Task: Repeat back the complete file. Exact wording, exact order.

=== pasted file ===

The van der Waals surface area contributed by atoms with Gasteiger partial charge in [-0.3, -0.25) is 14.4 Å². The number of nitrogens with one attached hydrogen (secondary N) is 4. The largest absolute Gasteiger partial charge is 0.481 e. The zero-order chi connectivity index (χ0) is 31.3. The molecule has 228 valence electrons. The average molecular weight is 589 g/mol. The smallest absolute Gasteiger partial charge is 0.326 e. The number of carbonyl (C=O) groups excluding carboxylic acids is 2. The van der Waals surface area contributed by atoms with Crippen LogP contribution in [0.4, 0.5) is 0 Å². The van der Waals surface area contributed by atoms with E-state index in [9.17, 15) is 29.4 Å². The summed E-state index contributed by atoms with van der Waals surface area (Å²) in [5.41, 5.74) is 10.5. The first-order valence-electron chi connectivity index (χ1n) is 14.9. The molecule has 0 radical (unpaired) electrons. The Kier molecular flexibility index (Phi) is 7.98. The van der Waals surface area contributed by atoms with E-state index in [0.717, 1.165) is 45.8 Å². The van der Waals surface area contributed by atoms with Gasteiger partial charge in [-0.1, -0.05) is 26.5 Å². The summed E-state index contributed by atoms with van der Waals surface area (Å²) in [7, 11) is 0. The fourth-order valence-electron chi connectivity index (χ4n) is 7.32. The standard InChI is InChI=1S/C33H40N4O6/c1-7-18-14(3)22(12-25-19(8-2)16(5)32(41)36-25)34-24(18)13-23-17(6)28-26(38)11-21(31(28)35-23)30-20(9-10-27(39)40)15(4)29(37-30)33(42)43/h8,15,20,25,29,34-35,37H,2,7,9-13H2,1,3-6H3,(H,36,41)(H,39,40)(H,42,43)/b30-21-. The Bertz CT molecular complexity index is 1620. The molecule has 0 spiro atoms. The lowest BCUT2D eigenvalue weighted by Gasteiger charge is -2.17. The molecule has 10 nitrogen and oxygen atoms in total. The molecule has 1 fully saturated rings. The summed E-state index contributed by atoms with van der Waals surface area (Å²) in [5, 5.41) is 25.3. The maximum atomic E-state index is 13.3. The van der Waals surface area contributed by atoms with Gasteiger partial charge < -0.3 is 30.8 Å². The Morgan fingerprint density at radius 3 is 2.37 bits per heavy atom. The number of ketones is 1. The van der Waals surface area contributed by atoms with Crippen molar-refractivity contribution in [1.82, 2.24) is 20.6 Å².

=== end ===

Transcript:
The van der Waals surface area contributed by atoms with Gasteiger partial charge in [-0.3, -0.25) is 14.4 Å². The number of nitrogens with one attached hydrogen (secondary N) is 4. The largest absolute Gasteiger partial charge is 0.481 e. The zero-order chi connectivity index (χ0) is 31.3. The molecule has 228 valence electrons. The average molecular weight is 589 g/mol. The smallest absolute Gasteiger partial charge is 0.326 e. The number of carbonyl (C=O) groups excluding carboxylic acids is 2. The van der Waals surface area contributed by atoms with Crippen LogP contribution in [0.4, 0.5) is 0 Å². The van der Waals surface area contributed by atoms with E-state index in [9.17, 15) is 29.4 Å². The summed E-state index contributed by atoms with van der Waals surface area (Å²) in [5.41, 5.74) is 10.5. The first-order valence-electron chi connectivity index (χ1n) is 14.9. The molecule has 0 radical (unpaired) electrons. The Kier molecular flexibility index (Phi) is 7.98. The van der Waals surface area contributed by atoms with E-state index in [0.717, 1.165) is 45.8 Å². The van der Waals surface area contributed by atoms with Gasteiger partial charge in [-0.1, -0.05) is 26.5 Å². The summed E-state index contributed by atoms with van der Waals surface area (Å²) in [7, 11) is 0. The fourth-order valence-electron chi connectivity index (χ4n) is 7.32. The standard InChI is InChI=1S/C33H40N4O6/c1-7-18-14(3)22(12-25-19(8-2)16(5)32(41)36-25)34-24(18)13-23-17(6)28-26(38)11-21(31(28)35-23)30-20(9-10-27(39)40)15(4)29(37-30)33(42)43/h8,15,20,25,29,34-35,37H,2,7,9-13H2,1,3-6H3,(H,36,41)(H,39,40)(H,42,43)/b30-21-. The Bertz CT molecular complexity index is 1620. The molecule has 0 spiro atoms. The lowest BCUT2D eigenvalue weighted by Gasteiger charge is -2.17. The molecule has 10 nitrogen and oxygen atoms in total. The molecule has 1 fully saturated rings. The summed E-state index contributed by atoms with van der Waals surface area (Å²) in [5, 5.41) is 25.3. The maximum atomic E-state index is 13.3. The van der Waals surface area contributed by atoms with Gasteiger partial charge < -0.3 is 30.8 Å². The Morgan fingerprint density at radius 3 is 2.37 bits per heavy atom. The number of ketones is 1. The van der Waals surface area contributed by atoms with Crippen molar-refractivity contribution in [1.82, 2.24) is 20.6 Å².